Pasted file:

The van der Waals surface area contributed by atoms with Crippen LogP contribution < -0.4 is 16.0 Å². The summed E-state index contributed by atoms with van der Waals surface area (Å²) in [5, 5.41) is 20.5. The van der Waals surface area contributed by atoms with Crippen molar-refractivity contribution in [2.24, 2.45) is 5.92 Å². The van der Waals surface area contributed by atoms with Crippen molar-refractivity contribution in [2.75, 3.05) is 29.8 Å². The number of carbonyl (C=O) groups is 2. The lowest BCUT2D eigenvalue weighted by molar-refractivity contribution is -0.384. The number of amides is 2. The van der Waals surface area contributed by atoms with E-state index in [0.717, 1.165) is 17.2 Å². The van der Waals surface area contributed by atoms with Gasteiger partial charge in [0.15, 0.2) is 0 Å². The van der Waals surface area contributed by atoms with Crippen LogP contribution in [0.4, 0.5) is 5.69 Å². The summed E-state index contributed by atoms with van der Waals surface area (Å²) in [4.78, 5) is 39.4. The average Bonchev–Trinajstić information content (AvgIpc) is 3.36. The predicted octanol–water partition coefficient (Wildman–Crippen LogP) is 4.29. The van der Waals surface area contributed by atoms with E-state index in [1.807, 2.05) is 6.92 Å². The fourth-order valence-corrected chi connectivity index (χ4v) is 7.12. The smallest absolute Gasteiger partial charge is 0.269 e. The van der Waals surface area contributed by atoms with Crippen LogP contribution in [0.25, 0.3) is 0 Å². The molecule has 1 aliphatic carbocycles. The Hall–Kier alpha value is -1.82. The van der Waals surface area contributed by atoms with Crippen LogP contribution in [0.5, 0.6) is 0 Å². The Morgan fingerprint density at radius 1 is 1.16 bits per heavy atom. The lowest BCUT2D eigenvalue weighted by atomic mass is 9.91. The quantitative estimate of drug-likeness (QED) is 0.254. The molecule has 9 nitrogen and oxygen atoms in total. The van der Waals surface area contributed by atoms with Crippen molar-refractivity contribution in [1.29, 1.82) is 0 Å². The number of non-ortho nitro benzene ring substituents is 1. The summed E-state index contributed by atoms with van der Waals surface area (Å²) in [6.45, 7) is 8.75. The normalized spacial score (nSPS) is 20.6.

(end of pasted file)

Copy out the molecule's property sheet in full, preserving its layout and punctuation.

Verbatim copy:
The van der Waals surface area contributed by atoms with Crippen LogP contribution < -0.4 is 16.0 Å². The summed E-state index contributed by atoms with van der Waals surface area (Å²) in [5, 5.41) is 20.5. The van der Waals surface area contributed by atoms with Crippen molar-refractivity contribution in [2.24, 2.45) is 5.92 Å². The van der Waals surface area contributed by atoms with Crippen molar-refractivity contribution in [2.75, 3.05) is 29.8 Å². The number of carbonyl (C=O) groups is 2. The lowest BCUT2D eigenvalue weighted by molar-refractivity contribution is -0.384. The number of amides is 2. The van der Waals surface area contributed by atoms with E-state index in [0.717, 1.165) is 17.2 Å². The van der Waals surface area contributed by atoms with Gasteiger partial charge in [0.15, 0.2) is 0 Å². The van der Waals surface area contributed by atoms with Crippen LogP contribution in [0.4, 0.5) is 5.69 Å². The summed E-state index contributed by atoms with van der Waals surface area (Å²) in [4.78, 5) is 39.4. The average Bonchev–Trinajstić information content (AvgIpc) is 3.36. The predicted octanol–water partition coefficient (Wildman–Crippen LogP) is 4.29. The van der Waals surface area contributed by atoms with E-state index in [1.807, 2.05) is 6.92 Å². The fourth-order valence-corrected chi connectivity index (χ4v) is 7.12. The smallest absolute Gasteiger partial charge is 0.269 e. The van der Waals surface area contributed by atoms with Crippen LogP contribution in [0.25, 0.3) is 0 Å². The molecule has 1 aliphatic carbocycles. The Hall–Kier alpha value is -1.82. The van der Waals surface area contributed by atoms with Crippen LogP contribution in [0.5, 0.6) is 0 Å². The Morgan fingerprint density at radius 1 is 1.16 bits per heavy atom. The lowest BCUT2D eigenvalue weighted by atomic mass is 9.91. The quantitative estimate of drug-likeness (QED) is 0.254. The molecule has 9 nitrogen and oxygen atoms in total. The van der Waals surface area contributed by atoms with Crippen molar-refractivity contribution in [1.29, 1.82) is 0 Å². The number of non-ortho nitro benzene ring substituents is 1. The summed E-state index contributed by atoms with van der Waals surface area (Å²) in [6.45, 7) is 8.75. The normalized spacial score (nSPS) is 20.6.